Yesterday, the Central Michigan Chippewas lost a hard-fought battle against the Syracuse Orange, falling by only three points in overtime. Everybody loves a game that goes into overtime, but that's not where the story of yesterday's game went.
Central Michigan defensive end Mitch Stanitzek was ejected for a head-to-head late hit on Syracuse quarterback Eric Dungey that resulted in an unfortunate game-ending injury for the freshman.
The hit certainly wasn't necessary, but ultimately it was an unfortunate circumstance that comes with the territory of playing football: a late hit that put the quarterback in danger. Stanitzek was immediately punished, ejected from the game for targeting. CMU would pay for it, as they were already missing junior starting defensive end Joe Ostman to injury.
After the game, reports started to surface that Stanitzek was the target of death threats by Syracuse fans. Devon Spalding, CMU's starting running back, was the first one to say something about the incident, coming to Stanitzek's defense before deleting the tweet (it was screencapped, fortunately). This would mostly be ignored, but dig deep, and you find something sinister lurking in the depths.
Way to ruin a dank meme, Pat.
Here is @B3r2y GIVING OUT THE PERSONAL EMAIL ADDRESS OF THE PLAYER INVOLVED WITH NO PERMISSION.
This is @The_Haze5, giving a lesson in how not to react to a college football play.
This is Niko, who shows us the power that (relative) anonymity can have when it comes to insulting people they don't know and probably will never meet.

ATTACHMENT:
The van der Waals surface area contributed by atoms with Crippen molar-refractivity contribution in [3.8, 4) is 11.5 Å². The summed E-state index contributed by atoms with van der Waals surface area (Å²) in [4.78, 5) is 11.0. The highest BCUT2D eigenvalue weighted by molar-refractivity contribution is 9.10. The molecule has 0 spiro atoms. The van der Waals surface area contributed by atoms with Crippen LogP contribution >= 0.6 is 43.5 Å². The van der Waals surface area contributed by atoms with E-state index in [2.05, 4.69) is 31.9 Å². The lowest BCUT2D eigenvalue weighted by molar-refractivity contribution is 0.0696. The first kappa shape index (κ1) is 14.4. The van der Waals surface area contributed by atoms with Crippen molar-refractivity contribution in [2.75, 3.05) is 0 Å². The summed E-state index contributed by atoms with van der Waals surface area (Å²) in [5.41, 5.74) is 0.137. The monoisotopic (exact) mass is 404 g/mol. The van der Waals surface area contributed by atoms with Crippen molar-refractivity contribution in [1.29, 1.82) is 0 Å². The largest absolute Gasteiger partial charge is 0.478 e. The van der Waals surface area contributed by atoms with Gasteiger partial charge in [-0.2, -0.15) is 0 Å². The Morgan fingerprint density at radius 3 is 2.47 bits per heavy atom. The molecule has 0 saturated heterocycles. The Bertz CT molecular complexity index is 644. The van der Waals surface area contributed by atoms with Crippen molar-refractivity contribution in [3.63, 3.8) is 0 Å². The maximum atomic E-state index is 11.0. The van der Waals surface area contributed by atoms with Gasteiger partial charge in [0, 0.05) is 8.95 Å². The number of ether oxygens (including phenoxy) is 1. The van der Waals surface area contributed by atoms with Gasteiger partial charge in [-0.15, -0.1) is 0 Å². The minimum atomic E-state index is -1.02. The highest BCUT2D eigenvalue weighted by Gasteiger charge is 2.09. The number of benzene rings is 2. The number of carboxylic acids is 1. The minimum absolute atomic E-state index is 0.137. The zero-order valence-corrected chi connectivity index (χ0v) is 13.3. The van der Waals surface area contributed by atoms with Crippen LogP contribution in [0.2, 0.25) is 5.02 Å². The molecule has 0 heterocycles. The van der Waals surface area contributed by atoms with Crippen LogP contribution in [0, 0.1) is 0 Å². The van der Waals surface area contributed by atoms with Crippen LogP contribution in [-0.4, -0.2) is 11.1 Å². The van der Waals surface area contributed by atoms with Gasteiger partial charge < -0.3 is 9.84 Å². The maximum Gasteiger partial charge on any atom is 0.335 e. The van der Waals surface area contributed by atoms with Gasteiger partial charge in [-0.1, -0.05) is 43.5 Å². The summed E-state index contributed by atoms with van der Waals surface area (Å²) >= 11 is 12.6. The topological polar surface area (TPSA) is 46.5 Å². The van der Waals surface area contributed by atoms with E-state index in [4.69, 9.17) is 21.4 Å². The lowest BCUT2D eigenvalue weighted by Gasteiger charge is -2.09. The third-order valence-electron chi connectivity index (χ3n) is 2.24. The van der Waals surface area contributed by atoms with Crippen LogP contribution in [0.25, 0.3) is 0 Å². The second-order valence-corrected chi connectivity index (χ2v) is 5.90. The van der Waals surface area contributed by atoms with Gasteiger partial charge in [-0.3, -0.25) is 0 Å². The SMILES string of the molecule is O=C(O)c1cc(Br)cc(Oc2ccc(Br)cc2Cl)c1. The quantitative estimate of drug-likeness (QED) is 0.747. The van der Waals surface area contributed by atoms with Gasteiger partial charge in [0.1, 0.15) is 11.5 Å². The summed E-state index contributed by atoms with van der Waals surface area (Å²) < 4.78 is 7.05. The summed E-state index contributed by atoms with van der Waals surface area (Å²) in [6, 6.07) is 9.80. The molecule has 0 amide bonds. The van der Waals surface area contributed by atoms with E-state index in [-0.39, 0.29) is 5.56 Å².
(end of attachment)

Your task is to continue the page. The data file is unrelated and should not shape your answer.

Finally, there is this guy, Steve, who manages to achieve the trifecta. Not only does he out Mitch's personal twitter account. but he also wishes death upon Mitch's entire family says nasty things about his mother and father, who had nothing to do with anything, which is absolutely reprehensible.
What is it about the shroud of anonymity that social media gives the consumer that gives said user the belief that they can say morbid, ugly, wretched, and reprehensible thing to people thousands of miles away without a hint of regret or at the very least, double-thinking it? In an age of unprecedented technological growth where the world has never been more accessible, social media has been greatly abused by its users, making them more anxious, narcissistic, and even more likely to participate in cyperbullying. In my academic past, I've looked at how news channels and media shape people's opinion-making abilities, and over the years, I have noticed that increasingly, social media is becoming a self-containing echochamber of sorts, which leads to dangerous consequences.
Lost in all of this is the First Amendment right to free speech. While I respect that these users are using a microblog to dispense their opinions, this does not mean that they are not prone to the consequences therein, such as being reported for harassment, or losing a job over the offensiveness of their commentary.
Mitch deserves a chance to talk about the incident that happened in his own time. He does not deserve being personally harassed via his student e-mail and Twitter accounts. Chippewas head coach John Bonamego came to his player's defense in a statement after the game, also saying the call was correct and that he would want it called the same way if it was vice versa, and not one, but four Syracuse players said that it was a "football play".
I know that not all Syracuse fans behave in such a vile manner, but the fact that there were this many to be so publicly vulgar is disgusting. Samuel Johnson once said that "the true integrity of a man is how he treats someone who can do him absolutely no good." (applies perfectly to this situation, no?) The actions these users (and many more) took show a total lack of integrity and makes them sore winners. True fans of the Syracuse Orange should be ashamed of them.
Ultimately, I think a lesson can be learned from all of this: treat people with respect and understand the situation. Be aware that refusing to do so makes you part of a grander problem. And never say anything you wouldn't say in front of your grandmother.